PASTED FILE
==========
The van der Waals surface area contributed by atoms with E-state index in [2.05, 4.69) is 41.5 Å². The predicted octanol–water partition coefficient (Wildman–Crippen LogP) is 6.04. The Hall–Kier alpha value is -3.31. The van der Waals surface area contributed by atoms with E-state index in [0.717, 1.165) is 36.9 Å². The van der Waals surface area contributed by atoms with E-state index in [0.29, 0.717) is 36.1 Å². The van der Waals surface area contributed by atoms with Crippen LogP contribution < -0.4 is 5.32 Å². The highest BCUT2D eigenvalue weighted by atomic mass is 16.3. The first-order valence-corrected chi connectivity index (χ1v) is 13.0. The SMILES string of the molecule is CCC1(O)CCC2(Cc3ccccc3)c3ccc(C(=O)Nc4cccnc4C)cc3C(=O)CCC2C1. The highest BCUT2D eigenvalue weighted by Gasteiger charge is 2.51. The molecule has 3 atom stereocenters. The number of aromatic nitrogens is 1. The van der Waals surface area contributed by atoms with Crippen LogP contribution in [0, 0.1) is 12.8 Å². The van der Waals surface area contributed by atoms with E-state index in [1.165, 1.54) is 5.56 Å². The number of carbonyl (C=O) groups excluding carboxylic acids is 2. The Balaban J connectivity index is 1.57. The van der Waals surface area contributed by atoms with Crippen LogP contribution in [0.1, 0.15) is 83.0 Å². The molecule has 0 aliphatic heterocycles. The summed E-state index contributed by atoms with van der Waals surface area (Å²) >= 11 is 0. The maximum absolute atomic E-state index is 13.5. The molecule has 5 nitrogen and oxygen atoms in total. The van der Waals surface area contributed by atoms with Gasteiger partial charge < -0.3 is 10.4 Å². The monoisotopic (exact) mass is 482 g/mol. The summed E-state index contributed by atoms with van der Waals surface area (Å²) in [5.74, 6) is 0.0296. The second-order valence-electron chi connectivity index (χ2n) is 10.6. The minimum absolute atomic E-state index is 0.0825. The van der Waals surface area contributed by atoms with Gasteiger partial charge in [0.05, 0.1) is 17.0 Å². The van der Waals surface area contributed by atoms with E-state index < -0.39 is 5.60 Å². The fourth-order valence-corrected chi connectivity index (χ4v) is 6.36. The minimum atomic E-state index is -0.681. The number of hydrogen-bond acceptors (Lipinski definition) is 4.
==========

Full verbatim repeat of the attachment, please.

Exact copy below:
The van der Waals surface area contributed by atoms with E-state index in [2.05, 4.69) is 41.5 Å². The predicted octanol–water partition coefficient (Wildman–Crippen LogP) is 6.04. The Hall–Kier alpha value is -3.31. The van der Waals surface area contributed by atoms with E-state index in [0.717, 1.165) is 36.9 Å². The van der Waals surface area contributed by atoms with E-state index in [0.29, 0.717) is 36.1 Å². The van der Waals surface area contributed by atoms with Crippen LogP contribution < -0.4 is 5.32 Å². The highest BCUT2D eigenvalue weighted by atomic mass is 16.3. The first-order valence-corrected chi connectivity index (χ1v) is 13.0. The SMILES string of the molecule is CCC1(O)CCC2(Cc3ccccc3)c3ccc(C(=O)Nc4cccnc4C)cc3C(=O)CCC2C1. The highest BCUT2D eigenvalue weighted by Gasteiger charge is 2.51. The molecule has 3 atom stereocenters. The number of aromatic nitrogens is 1. The van der Waals surface area contributed by atoms with Crippen LogP contribution in [0, 0.1) is 12.8 Å². The van der Waals surface area contributed by atoms with E-state index in [1.165, 1.54) is 5.56 Å². The number of carbonyl (C=O) groups excluding carboxylic acids is 2. The Balaban J connectivity index is 1.57. The van der Waals surface area contributed by atoms with Crippen LogP contribution in [0.1, 0.15) is 83.0 Å². The molecule has 0 aliphatic heterocycles. The summed E-state index contributed by atoms with van der Waals surface area (Å²) >= 11 is 0. The maximum absolute atomic E-state index is 13.5. The molecule has 5 nitrogen and oxygen atoms in total. The van der Waals surface area contributed by atoms with Gasteiger partial charge < -0.3 is 10.4 Å². The monoisotopic (exact) mass is 482 g/mol. The summed E-state index contributed by atoms with van der Waals surface area (Å²) in [5.74, 6) is 0.0296. The second-order valence-electron chi connectivity index (χ2n) is 10.6. The minimum absolute atomic E-state index is 0.0825. The van der Waals surface area contributed by atoms with Gasteiger partial charge in [0.05, 0.1) is 17.0 Å². The van der Waals surface area contributed by atoms with E-state index < -0.39 is 5.60 Å². The fourth-order valence-corrected chi connectivity index (χ4v) is 6.36. The minimum atomic E-state index is -0.681. The number of hydrogen-bond acceptors (Lipinski definition) is 4.